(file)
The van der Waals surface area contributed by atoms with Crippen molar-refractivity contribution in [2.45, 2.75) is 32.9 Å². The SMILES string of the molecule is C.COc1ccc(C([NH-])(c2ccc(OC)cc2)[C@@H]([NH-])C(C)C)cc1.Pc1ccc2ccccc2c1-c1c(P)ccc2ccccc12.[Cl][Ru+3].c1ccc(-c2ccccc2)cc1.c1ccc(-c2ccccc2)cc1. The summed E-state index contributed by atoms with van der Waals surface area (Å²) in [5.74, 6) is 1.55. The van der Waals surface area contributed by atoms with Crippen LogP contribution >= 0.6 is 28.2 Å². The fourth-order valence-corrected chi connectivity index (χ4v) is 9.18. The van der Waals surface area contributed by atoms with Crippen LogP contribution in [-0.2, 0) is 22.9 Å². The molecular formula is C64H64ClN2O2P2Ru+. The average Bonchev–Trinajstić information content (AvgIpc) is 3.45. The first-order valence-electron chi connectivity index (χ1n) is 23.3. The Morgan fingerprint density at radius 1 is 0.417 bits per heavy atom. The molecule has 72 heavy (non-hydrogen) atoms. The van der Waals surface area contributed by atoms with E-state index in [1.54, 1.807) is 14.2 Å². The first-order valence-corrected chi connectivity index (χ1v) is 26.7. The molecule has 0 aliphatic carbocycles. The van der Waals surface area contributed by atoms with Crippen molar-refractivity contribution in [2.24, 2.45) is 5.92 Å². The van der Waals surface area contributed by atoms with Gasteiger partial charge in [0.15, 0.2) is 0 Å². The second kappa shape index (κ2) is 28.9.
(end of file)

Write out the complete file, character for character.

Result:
The van der Waals surface area contributed by atoms with Crippen molar-refractivity contribution in [2.45, 2.75) is 32.9 Å². The SMILES string of the molecule is C.COc1ccc(C([NH-])(c2ccc(OC)cc2)[C@@H]([NH-])C(C)C)cc1.Pc1ccc2ccccc2c1-c1c(P)ccc2ccccc12.[Cl][Ru+3].c1ccc(-c2ccccc2)cc1.c1ccc(-c2ccccc2)cc1. The summed E-state index contributed by atoms with van der Waals surface area (Å²) in [5.74, 6) is 1.55. The van der Waals surface area contributed by atoms with Crippen LogP contribution >= 0.6 is 28.2 Å². The fourth-order valence-corrected chi connectivity index (χ4v) is 9.18. The van der Waals surface area contributed by atoms with Crippen LogP contribution in [-0.2, 0) is 22.9 Å². The molecular formula is C64H64ClN2O2P2Ru+. The average Bonchev–Trinajstić information content (AvgIpc) is 3.45. The first-order valence-electron chi connectivity index (χ1n) is 23.3. The Morgan fingerprint density at radius 1 is 0.417 bits per heavy atom. The molecule has 72 heavy (non-hydrogen) atoms. The van der Waals surface area contributed by atoms with E-state index in [1.54, 1.807) is 14.2 Å². The first-order valence-corrected chi connectivity index (χ1v) is 26.7. The molecule has 0 aliphatic carbocycles. The van der Waals surface area contributed by atoms with Crippen molar-refractivity contribution in [2.24, 2.45) is 5.92 Å². The van der Waals surface area contributed by atoms with Gasteiger partial charge in [0.15, 0.2) is 0 Å². The second kappa shape index (κ2) is 28.9.